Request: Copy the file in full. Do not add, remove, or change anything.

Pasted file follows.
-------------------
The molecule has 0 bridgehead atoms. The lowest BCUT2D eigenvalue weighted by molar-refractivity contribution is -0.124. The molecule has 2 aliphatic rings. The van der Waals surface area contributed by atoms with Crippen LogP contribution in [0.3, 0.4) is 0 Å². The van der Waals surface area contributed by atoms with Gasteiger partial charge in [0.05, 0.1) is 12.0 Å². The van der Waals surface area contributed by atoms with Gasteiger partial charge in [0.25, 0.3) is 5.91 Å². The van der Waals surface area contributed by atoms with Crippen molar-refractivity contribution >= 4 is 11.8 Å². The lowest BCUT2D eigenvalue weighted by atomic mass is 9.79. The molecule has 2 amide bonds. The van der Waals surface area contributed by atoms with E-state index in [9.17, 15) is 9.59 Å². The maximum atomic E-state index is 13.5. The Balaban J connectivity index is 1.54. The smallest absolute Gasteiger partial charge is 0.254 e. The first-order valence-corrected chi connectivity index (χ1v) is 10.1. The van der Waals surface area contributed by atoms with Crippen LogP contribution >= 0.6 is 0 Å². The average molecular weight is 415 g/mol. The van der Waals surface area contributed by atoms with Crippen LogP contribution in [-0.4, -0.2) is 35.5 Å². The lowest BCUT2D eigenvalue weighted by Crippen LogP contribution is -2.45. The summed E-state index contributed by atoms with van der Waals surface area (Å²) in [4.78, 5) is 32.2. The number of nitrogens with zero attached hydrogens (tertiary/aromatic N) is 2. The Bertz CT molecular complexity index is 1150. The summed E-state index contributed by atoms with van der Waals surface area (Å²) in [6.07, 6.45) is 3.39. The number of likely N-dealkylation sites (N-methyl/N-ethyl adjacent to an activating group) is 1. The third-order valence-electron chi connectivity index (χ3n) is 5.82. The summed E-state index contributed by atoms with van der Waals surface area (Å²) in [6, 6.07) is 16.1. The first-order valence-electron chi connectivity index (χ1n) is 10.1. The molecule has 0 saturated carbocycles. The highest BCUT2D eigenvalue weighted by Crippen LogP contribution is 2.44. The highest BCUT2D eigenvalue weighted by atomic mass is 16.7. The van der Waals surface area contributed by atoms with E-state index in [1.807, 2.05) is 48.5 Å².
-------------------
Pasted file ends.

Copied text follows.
The molecule has 0 bridgehead atoms. The lowest BCUT2D eigenvalue weighted by molar-refractivity contribution is -0.124. The molecule has 2 aliphatic rings. The van der Waals surface area contributed by atoms with Crippen LogP contribution in [0.3, 0.4) is 0 Å². The van der Waals surface area contributed by atoms with Gasteiger partial charge in [0.05, 0.1) is 12.0 Å². The van der Waals surface area contributed by atoms with Gasteiger partial charge in [0.25, 0.3) is 5.91 Å². The van der Waals surface area contributed by atoms with Crippen molar-refractivity contribution >= 4 is 11.8 Å². The lowest BCUT2D eigenvalue weighted by atomic mass is 9.79. The molecule has 2 amide bonds. The van der Waals surface area contributed by atoms with E-state index in [9.17, 15) is 9.59 Å². The maximum atomic E-state index is 13.5. The Balaban J connectivity index is 1.54. The smallest absolute Gasteiger partial charge is 0.254 e. The first-order valence-corrected chi connectivity index (χ1v) is 10.1. The van der Waals surface area contributed by atoms with Crippen LogP contribution >= 0.6 is 0 Å². The average molecular weight is 415 g/mol. The van der Waals surface area contributed by atoms with Crippen LogP contribution in [-0.4, -0.2) is 35.5 Å². The lowest BCUT2D eigenvalue weighted by Crippen LogP contribution is -2.45. The summed E-state index contributed by atoms with van der Waals surface area (Å²) in [4.78, 5) is 32.2. The number of nitrogens with zero attached hydrogens (tertiary/aromatic N) is 2. The Bertz CT molecular complexity index is 1150. The summed E-state index contributed by atoms with van der Waals surface area (Å²) in [6.07, 6.45) is 3.39. The number of likely N-dealkylation sites (N-methyl/N-ethyl adjacent to an activating group) is 1. The third-order valence-electron chi connectivity index (χ3n) is 5.82. The summed E-state index contributed by atoms with van der Waals surface area (Å²) in [6, 6.07) is 16.1. The first-order valence-electron chi connectivity index (χ1n) is 10.1. The molecule has 0 saturated carbocycles. The highest BCUT2D eigenvalue weighted by Crippen LogP contribution is 2.44. The highest BCUT2D eigenvalue weighted by atomic mass is 16.7. The van der Waals surface area contributed by atoms with E-state index in [1.807, 2.05) is 48.5 Å².